questions on Apache2::Connection - modperl

This is a discussion on questions on Apache2::Connection - modperl ; Hi gurus. Do I understand this correctly that if in a Perl Handler i get my $c = $r->connection(); then $c is the object that represents the persistent TCP/IP connection between the browser and the server, in case there is ...

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  1. questions on Apache2::Connection

    Hi gurus.

    Do I understand this correctly that if in a Perl Handler i get
    my $c = $r->connection();
    then $c is the object that represents the persistent TCP/IP connection
    between the browser and the server, in case there is "keep-alive" going on ?

    Now lets say that I create an authentication method based on the Request
    (as they tend to be usually).
    On the first request, the authentication happens, and I set a
    $c->notes('credentials') value. I also set a browser cookie.

    On subsequent requests, I could check this $c->notes('credentials')
    first, in case a previous request over the same connection already
    resulted in authentication, could I not ?

    In the worst case, the connection is new and I would not have these
    notes (meaning I then need to get the cookie, and in its absence redo an
    authentication); but in the vast majority of cases (depending on
    keep-alive), I could save myself some overhead by considering the
    connection as authenticated instead of the request, no ?

    Or are there some pitfalls here of which I am ignorant ?
    Or is the potential gain not worth the cost of getting the $r->connection ?

    Thanks for opinions.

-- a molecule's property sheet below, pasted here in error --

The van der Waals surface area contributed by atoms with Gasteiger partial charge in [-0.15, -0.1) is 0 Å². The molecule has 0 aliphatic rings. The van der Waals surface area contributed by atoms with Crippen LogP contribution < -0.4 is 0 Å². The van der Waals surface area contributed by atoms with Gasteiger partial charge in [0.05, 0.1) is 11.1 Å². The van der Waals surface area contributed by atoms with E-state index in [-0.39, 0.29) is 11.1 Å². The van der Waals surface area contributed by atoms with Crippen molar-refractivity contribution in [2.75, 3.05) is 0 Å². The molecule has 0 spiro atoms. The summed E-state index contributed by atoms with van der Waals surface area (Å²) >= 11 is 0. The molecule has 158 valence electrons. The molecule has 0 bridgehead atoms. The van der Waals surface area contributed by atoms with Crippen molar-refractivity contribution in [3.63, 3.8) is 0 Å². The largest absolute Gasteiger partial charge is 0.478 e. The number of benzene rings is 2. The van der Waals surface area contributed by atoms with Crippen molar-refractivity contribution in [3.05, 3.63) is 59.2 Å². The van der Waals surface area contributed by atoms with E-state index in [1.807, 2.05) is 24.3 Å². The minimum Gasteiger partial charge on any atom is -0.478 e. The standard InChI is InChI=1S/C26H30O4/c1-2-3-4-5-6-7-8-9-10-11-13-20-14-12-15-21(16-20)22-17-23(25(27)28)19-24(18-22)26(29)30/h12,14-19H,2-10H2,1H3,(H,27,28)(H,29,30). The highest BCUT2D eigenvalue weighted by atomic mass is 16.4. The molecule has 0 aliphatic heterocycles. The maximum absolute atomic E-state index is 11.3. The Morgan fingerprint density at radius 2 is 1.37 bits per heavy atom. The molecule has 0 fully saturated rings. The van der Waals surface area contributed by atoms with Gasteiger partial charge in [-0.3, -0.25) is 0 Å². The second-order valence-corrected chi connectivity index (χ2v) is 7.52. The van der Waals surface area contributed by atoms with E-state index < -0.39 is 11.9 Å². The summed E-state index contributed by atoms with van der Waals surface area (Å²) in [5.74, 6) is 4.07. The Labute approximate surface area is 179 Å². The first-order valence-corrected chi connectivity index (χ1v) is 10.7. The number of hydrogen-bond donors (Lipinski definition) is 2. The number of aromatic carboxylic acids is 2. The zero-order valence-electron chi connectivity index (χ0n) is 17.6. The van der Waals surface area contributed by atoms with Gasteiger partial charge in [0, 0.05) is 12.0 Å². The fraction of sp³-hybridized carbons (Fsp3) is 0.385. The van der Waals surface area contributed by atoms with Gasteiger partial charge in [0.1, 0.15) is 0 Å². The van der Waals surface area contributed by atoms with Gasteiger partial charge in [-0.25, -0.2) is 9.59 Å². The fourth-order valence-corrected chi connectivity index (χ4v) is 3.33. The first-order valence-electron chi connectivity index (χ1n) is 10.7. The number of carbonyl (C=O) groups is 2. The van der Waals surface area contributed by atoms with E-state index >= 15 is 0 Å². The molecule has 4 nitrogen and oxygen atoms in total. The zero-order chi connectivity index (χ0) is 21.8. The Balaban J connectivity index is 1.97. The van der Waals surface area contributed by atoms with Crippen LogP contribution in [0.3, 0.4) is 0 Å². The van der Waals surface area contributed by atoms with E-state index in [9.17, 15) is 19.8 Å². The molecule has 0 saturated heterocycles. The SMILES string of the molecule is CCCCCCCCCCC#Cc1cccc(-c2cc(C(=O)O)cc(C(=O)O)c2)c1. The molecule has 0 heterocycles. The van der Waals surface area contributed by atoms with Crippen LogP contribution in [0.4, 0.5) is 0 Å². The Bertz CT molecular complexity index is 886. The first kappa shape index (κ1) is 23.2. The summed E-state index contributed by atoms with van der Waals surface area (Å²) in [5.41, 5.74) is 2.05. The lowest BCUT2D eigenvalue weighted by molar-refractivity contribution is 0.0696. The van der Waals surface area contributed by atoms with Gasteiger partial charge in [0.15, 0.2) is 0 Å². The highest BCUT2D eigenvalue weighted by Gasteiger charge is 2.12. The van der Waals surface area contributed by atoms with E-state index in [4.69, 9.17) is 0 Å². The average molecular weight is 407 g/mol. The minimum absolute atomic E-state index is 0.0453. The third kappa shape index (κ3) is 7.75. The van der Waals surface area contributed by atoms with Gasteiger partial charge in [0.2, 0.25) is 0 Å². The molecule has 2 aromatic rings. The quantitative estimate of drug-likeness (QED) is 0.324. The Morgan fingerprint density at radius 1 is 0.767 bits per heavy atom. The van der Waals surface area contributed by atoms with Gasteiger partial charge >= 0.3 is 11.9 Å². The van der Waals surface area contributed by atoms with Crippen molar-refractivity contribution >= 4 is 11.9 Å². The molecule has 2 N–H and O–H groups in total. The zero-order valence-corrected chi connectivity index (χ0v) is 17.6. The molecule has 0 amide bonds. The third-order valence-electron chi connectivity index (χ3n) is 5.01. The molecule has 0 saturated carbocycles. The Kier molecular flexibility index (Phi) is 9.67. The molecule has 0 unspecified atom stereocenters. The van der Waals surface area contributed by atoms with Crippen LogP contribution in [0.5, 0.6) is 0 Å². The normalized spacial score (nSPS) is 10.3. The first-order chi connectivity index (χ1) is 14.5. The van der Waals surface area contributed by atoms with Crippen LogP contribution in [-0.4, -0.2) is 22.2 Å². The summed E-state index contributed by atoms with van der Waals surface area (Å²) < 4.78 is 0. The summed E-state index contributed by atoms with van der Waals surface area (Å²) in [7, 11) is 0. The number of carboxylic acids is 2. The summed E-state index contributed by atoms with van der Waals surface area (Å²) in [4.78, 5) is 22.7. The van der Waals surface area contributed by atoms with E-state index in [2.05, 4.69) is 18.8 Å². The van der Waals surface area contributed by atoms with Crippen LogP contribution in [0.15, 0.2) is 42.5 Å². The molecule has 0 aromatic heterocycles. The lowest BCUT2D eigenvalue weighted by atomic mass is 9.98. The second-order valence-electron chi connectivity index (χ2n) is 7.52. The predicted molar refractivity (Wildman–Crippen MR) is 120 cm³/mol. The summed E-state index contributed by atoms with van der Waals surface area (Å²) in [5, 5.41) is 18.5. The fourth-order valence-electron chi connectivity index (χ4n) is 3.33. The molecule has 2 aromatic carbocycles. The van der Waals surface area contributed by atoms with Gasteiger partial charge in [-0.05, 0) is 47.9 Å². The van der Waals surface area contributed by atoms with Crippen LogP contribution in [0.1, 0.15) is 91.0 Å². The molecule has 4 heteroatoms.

2. Re: questions on Apache2::Connection

    André Warnier wrote:
    > Hi gurus.
    >
    > Do I understand this correctly that if in a Perl Handler i get
    > my $c = $r->connection();
    > then $c is the object that represents the persistent TCP/IP connection
    > between the browser and the server, in case there is "keep-alive" going
    > on ?
    >
    > Now lets say that I create an authentication method based on the Request
    > (as they tend to be usually).
    > On the first request, the authentication happens, and I set a
    > $c->notes('credentials') value. I also set a browser cookie.
    >
    > On subsequent requests, I could check this $c->notes('credentials')
    > first, in case a previous request over the same connection already
    > resulted in authentication, could I not ?


    I just read the docs, and though it doesn't explicitly say that that
    that would, or wouldn't work, but the existance of $c->keepalives()
    makes me think that it would work. It'd be pretty easy to confirm
    though, so i'd suggest you do that.

    > In the worst case, the connection is new and I would not have these
    > notes (meaning I then need to get the cookie, and in its absence redo an
    > authentication); but in the vast majority of cases (depending on
    > keep-alive), I could save myself some overhead by considering the
    > connection as authenticated instead of the request, no ?
    >